I really need some advice. My editor removed quotation marks from a direct quote I took from an online statement (from a press conference) in an article and tried to pass it off as my work. I told her that I had a problem with that because, in my opinion it wasn’t paraphrased, it was plagiarized (because the quote still appeared word-for-word). She said journalists have free reign to use any info presented either by news release, public statement or interview as public knowledge and that it doesn’t need accreditation. I disagree.
Answer by Winnipeg Sun columnist Kevin Engstrom.
Removing quotation marks from a direct quote taken from an online statement or press release is dangerous, as it could conceivably present a person’s opinion as fact. You also run the risk of journalistic dishonesty – presenting someone else’s words as your own.
That said, in the grand scheme of things, this type of practice – while wrong – is increasingly common in the industry and is hardly a firing offence. And if basic, independently verifiable information is available, then I would agree there is no need to give a person or organization credit for merely repeating it.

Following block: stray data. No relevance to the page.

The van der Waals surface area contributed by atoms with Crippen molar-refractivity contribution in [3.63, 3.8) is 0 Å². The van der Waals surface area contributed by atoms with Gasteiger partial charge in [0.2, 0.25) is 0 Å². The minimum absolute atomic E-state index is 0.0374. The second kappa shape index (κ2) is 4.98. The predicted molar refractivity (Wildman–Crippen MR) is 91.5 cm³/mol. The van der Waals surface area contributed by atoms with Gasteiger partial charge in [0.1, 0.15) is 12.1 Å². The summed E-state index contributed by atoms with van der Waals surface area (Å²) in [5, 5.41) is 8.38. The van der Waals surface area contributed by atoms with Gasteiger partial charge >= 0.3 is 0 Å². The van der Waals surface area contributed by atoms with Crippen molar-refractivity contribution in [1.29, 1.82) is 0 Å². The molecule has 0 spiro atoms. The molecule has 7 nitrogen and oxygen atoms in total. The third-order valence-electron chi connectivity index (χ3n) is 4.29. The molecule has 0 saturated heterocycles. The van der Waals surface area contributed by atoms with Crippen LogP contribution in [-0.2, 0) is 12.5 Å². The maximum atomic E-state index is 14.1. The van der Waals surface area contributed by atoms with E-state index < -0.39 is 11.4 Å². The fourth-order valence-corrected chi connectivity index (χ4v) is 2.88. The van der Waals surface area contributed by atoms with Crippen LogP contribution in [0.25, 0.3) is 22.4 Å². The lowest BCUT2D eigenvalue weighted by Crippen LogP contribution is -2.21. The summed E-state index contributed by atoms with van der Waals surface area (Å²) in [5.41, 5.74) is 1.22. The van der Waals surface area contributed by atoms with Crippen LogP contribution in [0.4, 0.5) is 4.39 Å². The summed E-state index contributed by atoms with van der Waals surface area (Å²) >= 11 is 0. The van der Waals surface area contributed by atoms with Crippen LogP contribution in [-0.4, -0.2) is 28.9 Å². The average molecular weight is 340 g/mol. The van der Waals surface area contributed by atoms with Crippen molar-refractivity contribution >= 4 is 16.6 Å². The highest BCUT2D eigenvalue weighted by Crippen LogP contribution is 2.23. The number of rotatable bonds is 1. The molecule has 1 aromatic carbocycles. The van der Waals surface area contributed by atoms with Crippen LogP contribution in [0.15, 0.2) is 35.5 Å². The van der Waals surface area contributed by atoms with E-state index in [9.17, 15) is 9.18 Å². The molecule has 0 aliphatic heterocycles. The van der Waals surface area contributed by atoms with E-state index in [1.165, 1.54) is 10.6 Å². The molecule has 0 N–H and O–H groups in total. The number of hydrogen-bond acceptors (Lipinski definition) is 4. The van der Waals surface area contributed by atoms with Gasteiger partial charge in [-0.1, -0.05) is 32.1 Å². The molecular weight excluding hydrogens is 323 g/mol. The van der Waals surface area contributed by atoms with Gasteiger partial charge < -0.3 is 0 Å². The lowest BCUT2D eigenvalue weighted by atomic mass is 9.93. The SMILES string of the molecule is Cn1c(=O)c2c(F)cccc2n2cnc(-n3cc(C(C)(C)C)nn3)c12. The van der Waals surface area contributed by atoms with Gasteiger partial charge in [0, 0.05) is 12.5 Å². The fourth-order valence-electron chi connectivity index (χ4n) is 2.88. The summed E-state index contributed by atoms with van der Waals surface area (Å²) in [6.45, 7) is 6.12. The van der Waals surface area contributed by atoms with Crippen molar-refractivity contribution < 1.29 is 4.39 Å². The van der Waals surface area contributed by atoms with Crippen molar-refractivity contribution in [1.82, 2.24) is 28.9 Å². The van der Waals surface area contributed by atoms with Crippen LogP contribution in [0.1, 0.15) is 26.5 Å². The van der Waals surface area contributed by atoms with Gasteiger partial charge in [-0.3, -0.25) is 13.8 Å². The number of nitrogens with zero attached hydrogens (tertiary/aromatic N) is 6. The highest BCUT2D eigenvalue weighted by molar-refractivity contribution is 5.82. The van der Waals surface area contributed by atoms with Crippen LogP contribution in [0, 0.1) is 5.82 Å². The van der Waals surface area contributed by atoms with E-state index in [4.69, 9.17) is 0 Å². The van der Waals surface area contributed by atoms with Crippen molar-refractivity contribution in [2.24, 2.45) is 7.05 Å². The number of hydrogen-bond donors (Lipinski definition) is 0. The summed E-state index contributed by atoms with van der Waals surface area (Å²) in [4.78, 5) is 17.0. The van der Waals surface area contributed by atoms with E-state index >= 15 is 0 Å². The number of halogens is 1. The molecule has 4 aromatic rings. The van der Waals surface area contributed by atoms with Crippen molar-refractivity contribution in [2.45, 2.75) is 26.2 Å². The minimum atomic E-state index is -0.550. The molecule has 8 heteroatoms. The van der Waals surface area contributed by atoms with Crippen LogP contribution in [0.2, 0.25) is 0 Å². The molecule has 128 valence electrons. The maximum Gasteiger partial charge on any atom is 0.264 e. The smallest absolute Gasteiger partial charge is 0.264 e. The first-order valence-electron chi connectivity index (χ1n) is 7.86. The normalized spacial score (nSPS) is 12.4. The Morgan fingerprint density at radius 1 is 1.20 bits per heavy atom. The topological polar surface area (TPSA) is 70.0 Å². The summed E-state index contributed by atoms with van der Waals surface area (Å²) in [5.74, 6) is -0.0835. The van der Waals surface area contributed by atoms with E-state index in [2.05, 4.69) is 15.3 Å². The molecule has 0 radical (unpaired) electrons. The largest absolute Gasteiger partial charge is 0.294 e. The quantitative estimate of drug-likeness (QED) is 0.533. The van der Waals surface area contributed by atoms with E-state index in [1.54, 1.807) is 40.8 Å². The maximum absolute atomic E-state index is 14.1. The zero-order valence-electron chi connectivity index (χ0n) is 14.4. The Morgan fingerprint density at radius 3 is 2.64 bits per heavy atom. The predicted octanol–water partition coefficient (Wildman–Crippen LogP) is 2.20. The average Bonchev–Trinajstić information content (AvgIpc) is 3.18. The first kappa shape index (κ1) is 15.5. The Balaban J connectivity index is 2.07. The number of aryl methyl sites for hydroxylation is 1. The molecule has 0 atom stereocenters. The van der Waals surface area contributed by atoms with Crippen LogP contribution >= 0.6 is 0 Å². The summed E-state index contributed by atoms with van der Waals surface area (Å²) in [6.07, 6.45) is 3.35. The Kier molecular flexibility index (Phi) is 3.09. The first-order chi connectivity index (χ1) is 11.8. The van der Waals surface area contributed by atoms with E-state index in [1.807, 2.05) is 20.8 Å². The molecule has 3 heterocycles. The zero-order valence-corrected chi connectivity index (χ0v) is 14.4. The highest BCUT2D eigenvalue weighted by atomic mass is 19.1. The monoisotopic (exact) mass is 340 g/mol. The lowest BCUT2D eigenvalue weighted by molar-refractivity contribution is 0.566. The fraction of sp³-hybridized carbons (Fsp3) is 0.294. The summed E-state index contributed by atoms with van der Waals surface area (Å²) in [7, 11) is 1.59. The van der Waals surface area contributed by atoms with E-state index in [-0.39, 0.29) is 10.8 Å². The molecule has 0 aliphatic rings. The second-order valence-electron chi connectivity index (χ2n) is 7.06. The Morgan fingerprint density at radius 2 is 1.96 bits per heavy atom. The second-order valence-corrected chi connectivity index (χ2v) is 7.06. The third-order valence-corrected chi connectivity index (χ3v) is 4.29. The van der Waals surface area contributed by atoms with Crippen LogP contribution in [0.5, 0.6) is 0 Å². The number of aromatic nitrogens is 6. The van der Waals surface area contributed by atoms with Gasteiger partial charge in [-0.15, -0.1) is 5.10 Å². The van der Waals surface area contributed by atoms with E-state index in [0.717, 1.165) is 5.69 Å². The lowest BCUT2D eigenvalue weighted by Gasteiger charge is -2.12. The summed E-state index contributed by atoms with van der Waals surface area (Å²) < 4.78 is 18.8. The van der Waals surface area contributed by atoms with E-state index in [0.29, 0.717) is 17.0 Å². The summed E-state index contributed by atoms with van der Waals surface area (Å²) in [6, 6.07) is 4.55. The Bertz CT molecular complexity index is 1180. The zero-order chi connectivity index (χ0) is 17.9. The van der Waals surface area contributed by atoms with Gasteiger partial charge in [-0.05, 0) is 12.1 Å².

How you deal with this entirely depends on the culture of your newsroom and the personalities involved. Reporters in most – if not all – newsrooms in this country have the right to remove their byline if they aren’t comfortable with the edited copy. If nothing else, making such a polite request will inspire a conversation about such newsroom practices.
Kevin Engstrom is a stunningly handsome, surprisingly sophisticated city editor and columnist for the Winnipeg Sun.